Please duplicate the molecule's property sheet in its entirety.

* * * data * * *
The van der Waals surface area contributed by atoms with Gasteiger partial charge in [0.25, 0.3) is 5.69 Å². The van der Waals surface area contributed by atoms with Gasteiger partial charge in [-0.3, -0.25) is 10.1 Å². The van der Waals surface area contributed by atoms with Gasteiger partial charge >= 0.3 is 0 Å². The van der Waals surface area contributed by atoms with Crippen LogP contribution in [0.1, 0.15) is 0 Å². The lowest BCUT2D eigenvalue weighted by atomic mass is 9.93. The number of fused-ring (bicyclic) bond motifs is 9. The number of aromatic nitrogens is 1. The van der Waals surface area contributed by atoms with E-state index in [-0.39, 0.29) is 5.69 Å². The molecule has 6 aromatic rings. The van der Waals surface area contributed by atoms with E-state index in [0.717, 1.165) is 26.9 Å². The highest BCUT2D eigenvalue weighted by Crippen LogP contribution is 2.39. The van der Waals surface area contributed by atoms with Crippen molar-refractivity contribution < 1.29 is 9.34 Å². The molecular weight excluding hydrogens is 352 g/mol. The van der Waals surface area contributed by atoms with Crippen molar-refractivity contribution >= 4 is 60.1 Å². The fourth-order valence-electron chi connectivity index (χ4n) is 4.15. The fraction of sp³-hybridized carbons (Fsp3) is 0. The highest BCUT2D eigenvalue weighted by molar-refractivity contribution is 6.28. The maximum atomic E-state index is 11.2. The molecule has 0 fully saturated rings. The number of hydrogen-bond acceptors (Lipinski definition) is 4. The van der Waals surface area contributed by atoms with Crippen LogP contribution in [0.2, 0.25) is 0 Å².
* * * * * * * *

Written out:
The van der Waals surface area contributed by atoms with Gasteiger partial charge in [0.25, 0.3) is 5.69 Å². The van der Waals surface area contributed by atoms with Gasteiger partial charge in [-0.3, -0.25) is 10.1 Å². The van der Waals surface area contributed by atoms with Gasteiger partial charge >= 0.3 is 0 Å². The van der Waals surface area contributed by atoms with Crippen LogP contribution in [0.1, 0.15) is 0 Å². The lowest BCUT2D eigenvalue weighted by atomic mass is 9.93. The number of fused-ring (bicyclic) bond motifs is 9. The number of aromatic nitrogens is 1. The van der Waals surface area contributed by atoms with E-state index in [-0.39, 0.29) is 5.69 Å². The molecule has 6 aromatic rings. The van der Waals surface area contributed by atoms with E-state index in [0.717, 1.165) is 26.9 Å². The highest BCUT2D eigenvalue weighted by Crippen LogP contribution is 2.39. The van der Waals surface area contributed by atoms with Crippen molar-refractivity contribution < 1.29 is 9.34 Å². The molecular weight excluding hydrogens is 352 g/mol. The van der Waals surface area contributed by atoms with Crippen molar-refractivity contribution >= 4 is 60.1 Å². The fourth-order valence-electron chi connectivity index (χ4n) is 4.15. The fraction of sp³-hybridized carbons (Fsp3) is 0. The highest BCUT2D eigenvalue weighted by molar-refractivity contribution is 6.28. The maximum atomic E-state index is 11.2. The molecule has 0 fully saturated rings. The number of hydrogen-bond acceptors (Lipinski definition) is 4. The van der Waals surface area contributed by atoms with Crippen LogP contribution in [0.2, 0.25) is 0 Å².